[0012] In a further embodiment, the alignment aid is applied to the golf club by machining the first and second markings into the golf club.

[0013] In a further embodiment, the first and second markings are provided by a first continuous line and a second continuous line, respectively.

[0014] In a further embodiment, the first and second markings are provided by a first set of marks and a second set of marks, respectively.

[0015] In a further embodiment, the golf club exhibits a non-zero bounce angle such that a leading edge of the golf club is spaced-apart above a ground surface when in at least one of the first and second alignments.

[0016] A further embodiment relates to a method of instructing a golfer to use a golf club including the alignment aid of claim 1.

[0017] A golf club according to an exemplary aspect of the present disclosure includes, among other things, a shaft having a central axis, a club head including a hosel and a club face. The club face includes a leading edge, and the shaft is connected to the club head via the hosel. The golf club further includes a grip attached to the shaft and located adjacent an end of the shaft generally opposite the club head. The hosel includes a first marking configured for use by a golfer in achieving a first alignment conducive to hitting a pitch shot, the hosel includes a second marking configured for use by the golfer in achieving a second alignment different than the first alignment and conducive to hitting a bunker shot, and the hosel includes a third marking configured for use by the golfer in achieving a third alignment different than the first, second, and third alignments and conducive to hitting a chip shot. When in the first and third alignments, the club face is square to a target and, when in the second alignment, the club face is open to the target. Further, the first marking extends along a first line parallel to the central axis and parallel to the leading edge. The second marking extends along a second line circumferentially spaced- apart from the first marking about the hosel in a forward direction, and the second line extends parallel to both the central axis and the first line. The third marking extends along a third line non-parallel to both the first marking and the central axis. Additionally, the third marking diverges gradually from the first marking in a rearward direction when moving along the hosel in a direction away from the club head. The first, second, and third markings are machined into the hosel, and the golf club exhibits a non-zero bounce angle such that a leading edge of the golf club is spaced-apart above a ground surface when in at least one of the first, second, and third alignments.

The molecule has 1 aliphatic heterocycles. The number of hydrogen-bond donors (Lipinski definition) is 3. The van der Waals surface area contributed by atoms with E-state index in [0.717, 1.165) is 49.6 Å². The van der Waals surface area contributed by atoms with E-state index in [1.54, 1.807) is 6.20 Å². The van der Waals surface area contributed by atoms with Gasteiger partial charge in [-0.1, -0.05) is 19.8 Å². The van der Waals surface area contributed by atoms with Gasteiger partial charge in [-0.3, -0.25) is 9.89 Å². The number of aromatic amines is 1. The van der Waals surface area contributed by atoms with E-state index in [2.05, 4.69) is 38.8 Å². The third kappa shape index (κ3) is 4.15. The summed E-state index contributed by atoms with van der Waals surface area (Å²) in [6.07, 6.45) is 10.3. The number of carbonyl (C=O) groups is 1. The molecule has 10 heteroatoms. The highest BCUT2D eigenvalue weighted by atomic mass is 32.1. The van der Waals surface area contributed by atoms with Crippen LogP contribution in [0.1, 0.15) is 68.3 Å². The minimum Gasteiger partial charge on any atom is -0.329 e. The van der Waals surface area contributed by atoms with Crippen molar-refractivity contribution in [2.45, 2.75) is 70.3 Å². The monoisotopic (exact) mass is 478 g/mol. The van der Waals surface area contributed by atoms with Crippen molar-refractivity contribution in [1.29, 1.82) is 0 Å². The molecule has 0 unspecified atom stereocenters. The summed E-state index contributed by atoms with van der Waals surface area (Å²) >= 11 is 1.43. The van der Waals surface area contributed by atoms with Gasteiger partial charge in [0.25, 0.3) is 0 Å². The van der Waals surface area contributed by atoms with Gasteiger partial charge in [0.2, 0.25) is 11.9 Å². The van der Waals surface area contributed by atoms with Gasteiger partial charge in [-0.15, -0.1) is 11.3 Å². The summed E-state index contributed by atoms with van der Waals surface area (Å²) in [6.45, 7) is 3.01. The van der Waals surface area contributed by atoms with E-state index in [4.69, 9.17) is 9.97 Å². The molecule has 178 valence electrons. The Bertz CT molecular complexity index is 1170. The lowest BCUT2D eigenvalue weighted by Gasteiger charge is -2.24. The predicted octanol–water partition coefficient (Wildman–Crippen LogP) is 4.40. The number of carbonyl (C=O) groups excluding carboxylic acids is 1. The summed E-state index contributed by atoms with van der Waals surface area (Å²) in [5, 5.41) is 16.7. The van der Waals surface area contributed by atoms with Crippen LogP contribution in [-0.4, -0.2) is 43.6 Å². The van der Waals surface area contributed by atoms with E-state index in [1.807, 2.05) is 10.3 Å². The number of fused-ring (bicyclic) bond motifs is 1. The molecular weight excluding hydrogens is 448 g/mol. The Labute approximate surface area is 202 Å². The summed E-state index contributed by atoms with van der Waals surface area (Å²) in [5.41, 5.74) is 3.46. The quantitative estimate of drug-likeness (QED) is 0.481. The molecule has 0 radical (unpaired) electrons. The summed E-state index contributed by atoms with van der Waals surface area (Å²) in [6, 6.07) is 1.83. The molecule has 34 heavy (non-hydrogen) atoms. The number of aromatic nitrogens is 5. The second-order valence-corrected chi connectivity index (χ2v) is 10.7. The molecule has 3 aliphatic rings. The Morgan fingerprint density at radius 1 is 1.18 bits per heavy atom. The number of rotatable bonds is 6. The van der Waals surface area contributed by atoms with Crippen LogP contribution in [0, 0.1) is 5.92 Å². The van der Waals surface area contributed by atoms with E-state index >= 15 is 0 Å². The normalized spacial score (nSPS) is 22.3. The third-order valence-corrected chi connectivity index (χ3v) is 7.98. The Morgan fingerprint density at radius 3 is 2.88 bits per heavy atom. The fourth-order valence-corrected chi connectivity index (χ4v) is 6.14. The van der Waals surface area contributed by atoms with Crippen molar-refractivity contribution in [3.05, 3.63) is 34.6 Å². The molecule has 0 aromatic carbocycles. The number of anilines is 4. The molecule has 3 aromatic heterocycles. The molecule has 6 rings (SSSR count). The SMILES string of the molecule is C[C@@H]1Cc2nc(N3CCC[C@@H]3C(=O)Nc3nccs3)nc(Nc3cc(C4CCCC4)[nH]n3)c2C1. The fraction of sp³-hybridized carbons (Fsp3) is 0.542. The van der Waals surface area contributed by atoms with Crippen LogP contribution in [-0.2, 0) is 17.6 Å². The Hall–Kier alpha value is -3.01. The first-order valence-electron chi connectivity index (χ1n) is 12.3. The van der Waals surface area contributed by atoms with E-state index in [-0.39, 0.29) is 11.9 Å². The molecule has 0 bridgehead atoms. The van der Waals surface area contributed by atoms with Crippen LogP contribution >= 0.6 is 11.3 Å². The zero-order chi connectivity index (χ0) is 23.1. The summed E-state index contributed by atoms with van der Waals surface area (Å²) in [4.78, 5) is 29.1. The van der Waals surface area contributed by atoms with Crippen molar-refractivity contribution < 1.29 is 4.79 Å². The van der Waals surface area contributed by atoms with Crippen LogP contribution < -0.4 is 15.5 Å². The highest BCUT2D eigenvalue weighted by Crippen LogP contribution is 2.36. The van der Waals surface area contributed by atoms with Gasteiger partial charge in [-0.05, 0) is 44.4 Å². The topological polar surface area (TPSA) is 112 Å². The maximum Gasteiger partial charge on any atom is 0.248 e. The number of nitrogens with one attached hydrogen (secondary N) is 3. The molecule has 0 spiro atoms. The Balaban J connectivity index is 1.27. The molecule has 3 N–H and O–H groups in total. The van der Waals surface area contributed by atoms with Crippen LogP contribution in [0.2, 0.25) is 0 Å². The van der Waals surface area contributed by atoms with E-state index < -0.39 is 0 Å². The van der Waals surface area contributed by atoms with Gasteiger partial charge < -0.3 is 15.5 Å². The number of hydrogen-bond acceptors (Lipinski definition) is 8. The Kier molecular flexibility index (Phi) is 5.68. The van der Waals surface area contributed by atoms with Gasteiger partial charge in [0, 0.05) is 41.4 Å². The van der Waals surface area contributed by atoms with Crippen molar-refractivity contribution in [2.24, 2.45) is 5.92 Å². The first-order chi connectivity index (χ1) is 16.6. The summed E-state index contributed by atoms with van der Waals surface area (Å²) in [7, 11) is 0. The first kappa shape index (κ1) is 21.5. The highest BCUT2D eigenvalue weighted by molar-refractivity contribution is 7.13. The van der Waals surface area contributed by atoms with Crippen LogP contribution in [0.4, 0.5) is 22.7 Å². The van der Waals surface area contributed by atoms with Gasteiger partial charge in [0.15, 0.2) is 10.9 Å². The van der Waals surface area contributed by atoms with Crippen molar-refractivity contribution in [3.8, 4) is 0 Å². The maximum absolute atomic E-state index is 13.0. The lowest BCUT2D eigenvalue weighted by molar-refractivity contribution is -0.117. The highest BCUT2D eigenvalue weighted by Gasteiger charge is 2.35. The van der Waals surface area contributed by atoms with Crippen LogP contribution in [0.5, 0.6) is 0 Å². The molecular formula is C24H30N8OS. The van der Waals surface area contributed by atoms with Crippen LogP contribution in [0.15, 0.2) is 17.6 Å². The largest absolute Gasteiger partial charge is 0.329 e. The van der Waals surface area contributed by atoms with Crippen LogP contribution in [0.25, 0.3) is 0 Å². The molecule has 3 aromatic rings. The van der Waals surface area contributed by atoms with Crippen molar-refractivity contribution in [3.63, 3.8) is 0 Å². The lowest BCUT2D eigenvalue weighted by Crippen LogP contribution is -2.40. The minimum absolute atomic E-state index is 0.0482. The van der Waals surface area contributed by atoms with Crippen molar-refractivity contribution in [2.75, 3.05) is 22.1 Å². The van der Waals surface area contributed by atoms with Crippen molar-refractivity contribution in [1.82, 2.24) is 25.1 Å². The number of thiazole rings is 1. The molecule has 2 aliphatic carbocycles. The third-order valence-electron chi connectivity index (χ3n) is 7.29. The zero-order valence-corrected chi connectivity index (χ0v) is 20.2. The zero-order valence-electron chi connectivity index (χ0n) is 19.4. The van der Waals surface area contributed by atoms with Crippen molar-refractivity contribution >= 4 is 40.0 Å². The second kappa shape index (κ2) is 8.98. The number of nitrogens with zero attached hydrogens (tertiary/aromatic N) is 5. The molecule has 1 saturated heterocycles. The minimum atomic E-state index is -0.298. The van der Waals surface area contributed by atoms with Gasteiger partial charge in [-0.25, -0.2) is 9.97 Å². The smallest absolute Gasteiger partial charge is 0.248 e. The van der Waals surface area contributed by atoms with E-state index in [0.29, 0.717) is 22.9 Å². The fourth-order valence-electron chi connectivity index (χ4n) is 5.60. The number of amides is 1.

[0018] A method according to an exemplary aspect of the present disclosure includes, among other things, aligning a golf club relative to a golf ball, a target, and a golfer to achieve a first alignment in which a first plane normal to a ground surface passes through an entirety of a first marking on a hosel of the golf club, an entirety of a central axis of a shaft of the golf club, and either a nose or a center of a chest of the golfer. Further, in the first alignment, the golf club is either open or square to the target.

[0019] In a further embodiment, the method includes aligning the golf club relative to the golf ball, the target, and the golfer to achieve a second alignment in which a second plane normal to a ground surface passes through an entirety of a second marking on the hosel, an entirety of the central axis, and either the nose or the center of the chest of the golfer. Further, the second marking is circumferentially spaced-apart from the first marking about the hosel, an effective loft angle of the golf club in the first alignment is different than the effective loft angle of the golf club in the second alignment, and, in the second alignment, the golf club is either open or square to the target.

[0020] In a further embodiment, the method includes aligning the golf club relative to the golf ball, the target, and the golfer to achieve a third alignment in which a third plane passes through an entirety of a third marking on the hosel and either the nose or center of the chest of the golfer. Further, the third marking is non-parallel to the first marking, the third plane is transverse to the central axis. Additionally, in the third alignment, the effective loft of the golf club is less than in the first and second alignments, and, in the third alignment, the golf club is square to the target.

[0021] In a further embodiment, when in the first and second alignments, the golf ball is between a lead foot and a trail foot of the golfer, and, when in the third alignment, the golf ball is closer to the trail foot of the golfer than the lead foot.

[0022] In a further embodiment, the aligning step is performed with assistance from a golf instructor or an instructional guide.

[0023] In a further embodiment, the first marking corresponds to a setup position of a famous golfer such that, when in the first alignment, the alignment of the golfer mimics the setup position of the famous golfer. BRIEF DESCRIPTION OF THE DRAWINGS

[0024] Figure 1 is a face-on view (i.e., normal to the front of the golfer’s body) of a golfer aligned relative to a golf ball.

[0025] Figure 2 is a front view of a club head.

[0026] Figure 3 is a top view of the club head.

[0027] Figure 4 is an end view of the club head relative to a ground surface.

[0028] Figure 5 illustrates a first example alignment aid relative to a portion of the golf club.

[0029] Figure 6 illustrates a second example alignment aid relative to a portion of the golf club.

[0030] Figure 7 is a face-on view of the golfer using the alignment aid to achieve a first alignment. The first alignment is conducive to hitting a pitch shot.